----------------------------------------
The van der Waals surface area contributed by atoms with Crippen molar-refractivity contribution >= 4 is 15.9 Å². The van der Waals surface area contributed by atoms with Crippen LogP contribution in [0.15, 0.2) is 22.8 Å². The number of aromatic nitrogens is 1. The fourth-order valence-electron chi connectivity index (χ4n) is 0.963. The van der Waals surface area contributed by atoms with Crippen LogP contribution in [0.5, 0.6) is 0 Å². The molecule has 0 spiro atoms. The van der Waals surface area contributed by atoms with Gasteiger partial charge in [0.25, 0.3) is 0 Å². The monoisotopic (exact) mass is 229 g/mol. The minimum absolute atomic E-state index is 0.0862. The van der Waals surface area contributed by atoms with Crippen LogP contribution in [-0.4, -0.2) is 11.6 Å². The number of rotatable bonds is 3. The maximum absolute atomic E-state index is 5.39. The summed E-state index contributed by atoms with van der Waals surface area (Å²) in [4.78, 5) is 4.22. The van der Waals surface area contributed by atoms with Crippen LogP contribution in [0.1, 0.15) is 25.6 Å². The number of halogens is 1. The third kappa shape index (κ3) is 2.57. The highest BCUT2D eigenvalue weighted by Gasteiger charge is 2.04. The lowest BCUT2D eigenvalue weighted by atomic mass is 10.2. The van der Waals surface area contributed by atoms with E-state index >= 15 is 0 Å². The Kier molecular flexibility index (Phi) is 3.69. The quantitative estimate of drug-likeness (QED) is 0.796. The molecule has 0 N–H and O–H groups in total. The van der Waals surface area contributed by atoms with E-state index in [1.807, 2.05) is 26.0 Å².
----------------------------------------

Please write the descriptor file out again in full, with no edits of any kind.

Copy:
The van der Waals surface area contributed by atoms with Crippen molar-refractivity contribution >= 4 is 15.9 Å². The van der Waals surface area contributed by atoms with Crippen LogP contribution in [0.15, 0.2) is 22.8 Å². The number of aromatic nitrogens is 1. The fourth-order valence-electron chi connectivity index (χ4n) is 0.963. The van der Waals surface area contributed by atoms with Crippen LogP contribution in [0.5, 0.6) is 0 Å². The molecule has 0 spiro atoms. The van der Waals surface area contributed by atoms with Gasteiger partial charge in [0.25, 0.3) is 0 Å². The monoisotopic (exact) mass is 229 g/mol. The minimum absolute atomic E-state index is 0.0862. The van der Waals surface area contributed by atoms with Crippen LogP contribution in [-0.4, -0.2) is 11.6 Å². The number of rotatable bonds is 3. The maximum absolute atomic E-state index is 5.39. The summed E-state index contributed by atoms with van der Waals surface area (Å²) in [4.78, 5) is 4.22. The van der Waals surface area contributed by atoms with Crippen LogP contribution in [0.1, 0.15) is 25.6 Å². The number of halogens is 1. The third kappa shape index (κ3) is 2.57. The highest BCUT2D eigenvalue weighted by Gasteiger charge is 2.04. The lowest BCUT2D eigenvalue weighted by atomic mass is 10.2. The van der Waals surface area contributed by atoms with E-state index >= 15 is 0 Å². The Kier molecular flexibility index (Phi) is 3.69. The quantitative estimate of drug-likeness (QED) is 0.796. The molecule has 0 N–H and O–H groups in total. The van der Waals surface area contributed by atoms with E-state index in [1.807, 2.05) is 26.0 Å².